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Stories this week at WFU

By Jacob McConnico
336-758-5237
Oct. 13, 2005

HOLLYWOOD FILMMAKERS VISIT WFU — The Wake Forest University film studies program, in conjunction with the School of Filmmaking at the North Carolina School of the Arts, will host an event featuring Hollywood filmmakers Robert and Helen Elswit at 7 p.m. Oct. 17 in Wake Forest's Carswell Hall, Annenberg Forum, Room 111. The event, which is free and open to the public, will feature a screening of "The River Wild," a 1994 film starring Kevin Bacon and Meryl Streep for which Robert and Helen Elswit, who are husband and wife, were director of photography and production coordinator, respectively. After the screening, the Elswits will participate in an audience question-and-answer session. The event is the first product of a new collaboration between Wake Forest and the North Carolina School of the Arts. Peter Brunette, director of Wake Forest's film studies program, said the collaboration presents great opportunities for students and the community. "It gives our students, who are for the most part only minoring in film studies, a chance to rub shoulders with real industry professionals and fellow students who are living in the same town and heading for careers in filmmaking," said Brunette, Reynolds Professor of Film Studies at Wake Forest.

Contact: Maggie Barrett, barretmb@wfu.edu or 336-758-5237.

THEOLOGIAN MIROSLAV VOLF, THE IMPORTANCE OF GENEROSITY — Miroslav Volf, an internationally recognized human rights advocate, author and theologian, will present a lecture titled "Generosity: Importance, Challenge, Possibility" at 4 p.m. Oct. 18 in Wake Forest University's Wait Chapel. The free, public lecture is presented as the Wake Forest Divinity School's 2005 Margaret A. Steelman Lecture. Volf, Henry B. Wright Professor of Systematic Theology at Yale Divinity School and director of the Yale Center for Faith & Culture, is a native of Croatia who emigrated to the United States in the early 1990s. He was an outspoken proponent of peace during the violent breakup of the former Yugoslavia, and his specialty is how faith can connect to everyday life — especially to questions about violence. Volf is visiting Wake Forest as part of events planned for the inauguration of the university's 13th president Nathan O. Hatch. He will also give the talk "The Superficial and the Profound" at the 11 a.m. chapel service Oct. 18 in Wait Chapel. He will be a panelist for the Oct. 19 academic symposium "The Moral Challenges of Professional Life," scheduled for 2 p.m. in Brendle Recital Hall in the university's Scales Fine Arts Center.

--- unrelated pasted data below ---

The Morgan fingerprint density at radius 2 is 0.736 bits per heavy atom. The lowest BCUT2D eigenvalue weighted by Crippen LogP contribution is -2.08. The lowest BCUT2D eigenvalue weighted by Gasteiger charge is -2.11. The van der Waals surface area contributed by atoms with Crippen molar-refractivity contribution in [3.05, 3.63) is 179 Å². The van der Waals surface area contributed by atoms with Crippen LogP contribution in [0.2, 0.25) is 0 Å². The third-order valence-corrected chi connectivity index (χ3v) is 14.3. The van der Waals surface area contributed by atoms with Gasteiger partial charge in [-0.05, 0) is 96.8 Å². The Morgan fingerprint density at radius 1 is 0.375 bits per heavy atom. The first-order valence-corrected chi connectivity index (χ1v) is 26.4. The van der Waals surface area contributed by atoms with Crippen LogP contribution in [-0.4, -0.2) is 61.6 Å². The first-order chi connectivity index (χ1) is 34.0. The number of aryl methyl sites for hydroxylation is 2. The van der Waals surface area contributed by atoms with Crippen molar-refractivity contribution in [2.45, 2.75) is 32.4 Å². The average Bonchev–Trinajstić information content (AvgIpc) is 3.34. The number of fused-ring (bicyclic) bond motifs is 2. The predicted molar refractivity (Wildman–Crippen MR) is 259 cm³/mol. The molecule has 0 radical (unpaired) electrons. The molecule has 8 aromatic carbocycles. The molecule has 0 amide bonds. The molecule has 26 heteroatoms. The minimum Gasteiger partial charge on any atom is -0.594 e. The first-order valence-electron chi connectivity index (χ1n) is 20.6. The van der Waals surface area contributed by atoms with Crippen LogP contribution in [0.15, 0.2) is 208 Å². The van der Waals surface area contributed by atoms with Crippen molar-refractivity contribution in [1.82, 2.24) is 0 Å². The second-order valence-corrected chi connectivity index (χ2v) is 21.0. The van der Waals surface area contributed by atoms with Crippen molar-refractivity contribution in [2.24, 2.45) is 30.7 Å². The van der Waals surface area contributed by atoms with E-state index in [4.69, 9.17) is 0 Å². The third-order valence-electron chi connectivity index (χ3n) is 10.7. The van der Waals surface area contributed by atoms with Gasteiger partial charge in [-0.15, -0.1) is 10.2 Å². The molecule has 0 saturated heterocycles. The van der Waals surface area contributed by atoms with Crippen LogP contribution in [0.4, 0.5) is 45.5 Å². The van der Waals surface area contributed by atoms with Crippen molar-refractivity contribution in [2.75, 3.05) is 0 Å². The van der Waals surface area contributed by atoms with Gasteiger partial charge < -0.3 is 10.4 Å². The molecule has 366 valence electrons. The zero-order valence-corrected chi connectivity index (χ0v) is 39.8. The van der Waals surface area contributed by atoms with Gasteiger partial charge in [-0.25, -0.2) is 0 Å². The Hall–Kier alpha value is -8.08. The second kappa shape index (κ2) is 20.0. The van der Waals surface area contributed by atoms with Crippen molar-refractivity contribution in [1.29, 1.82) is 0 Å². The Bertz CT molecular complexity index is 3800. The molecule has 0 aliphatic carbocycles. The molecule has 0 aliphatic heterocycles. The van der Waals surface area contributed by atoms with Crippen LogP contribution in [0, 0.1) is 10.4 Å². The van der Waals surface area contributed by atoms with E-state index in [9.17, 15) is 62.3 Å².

Contact: Jake McConnico, mcconnjn@wfu.edu or 336-758-5237.

WFU'S MAGNOLIA COURT, WEST HALL GET NEW NAMES — In recognition of an historic $5 million gift from Wake Forest trustee Doug Manchester and his wife, Elizabeth, the university is naming in their honor an academic building and an adjacent popular outdoor area of the Reynolda Campus. The official dedication is scheduled for 4 p.m. Oct. 21 in the main lounge of Reynolda Hall. West Hall will be formally dedicated as Manchester Hall during the ceremony. The building is part of the Calloway Center for Business, Mathematics and Computer Science. West Hall houses the mathematics and computer science departments. In addition, Manchester Plaza, formerly known as Magnolia Court, will be dedicated at the same campus ceremony. The area comprises an extensive lawn bordered by academic and administrative buildings. Students regularly gather on the lawn for a variety of functions each year, including community service projects, small concerts, outdoor meals and talent shows. The Manchesters, of La Jolla, Calif., are parents of a Wake Forest student and a 2003 graduate. Doug Manchester is founder and chairman of the Manchester Financial Group in San Diego.

Contact: Kevin Cox, coxkp@wfu.edu or 336-758-5237.